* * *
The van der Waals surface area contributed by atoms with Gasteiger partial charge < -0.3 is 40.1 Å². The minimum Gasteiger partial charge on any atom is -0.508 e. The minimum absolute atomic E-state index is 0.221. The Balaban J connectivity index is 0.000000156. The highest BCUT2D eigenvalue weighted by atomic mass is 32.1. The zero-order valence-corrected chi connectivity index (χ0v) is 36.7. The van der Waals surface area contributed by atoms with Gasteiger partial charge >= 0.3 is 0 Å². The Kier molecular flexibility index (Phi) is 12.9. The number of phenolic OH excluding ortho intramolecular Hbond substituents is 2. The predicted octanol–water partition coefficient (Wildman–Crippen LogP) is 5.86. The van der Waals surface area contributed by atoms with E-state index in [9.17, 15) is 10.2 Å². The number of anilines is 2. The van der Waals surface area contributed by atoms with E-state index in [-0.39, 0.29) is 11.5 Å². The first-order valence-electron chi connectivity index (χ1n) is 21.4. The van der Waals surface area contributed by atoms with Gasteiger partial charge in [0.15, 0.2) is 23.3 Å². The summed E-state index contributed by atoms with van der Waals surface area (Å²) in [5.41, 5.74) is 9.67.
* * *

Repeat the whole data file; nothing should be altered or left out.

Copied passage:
The van der Waals surface area contributed by atoms with Gasteiger partial charge < -0.3 is 40.1 Å². The minimum Gasteiger partial charge on any atom is -0.508 e. The minimum absolute atomic E-state index is 0.221. The Balaban J connectivity index is 0.000000156. The highest BCUT2D eigenvalue weighted by atomic mass is 32.1. The zero-order valence-corrected chi connectivity index (χ0v) is 36.7. The van der Waals surface area contributed by atoms with Gasteiger partial charge >= 0.3 is 0 Å². The Kier molecular flexibility index (Phi) is 12.9. The number of phenolic OH excluding ortho intramolecular Hbond substituents is 2. The predicted octanol–water partition coefficient (Wildman–Crippen LogP) is 5.86. The van der Waals surface area contributed by atoms with E-state index in [9.17, 15) is 10.2 Å². The number of anilines is 2. The van der Waals surface area contributed by atoms with E-state index in [-0.39, 0.29) is 11.5 Å². The first-order valence-electron chi connectivity index (χ1n) is 21.4. The van der Waals surface area contributed by atoms with Gasteiger partial charge in [0.15, 0.2) is 23.3 Å². The summed E-state index contributed by atoms with van der Waals surface area (Å²) in [5.41, 5.74) is 9.67.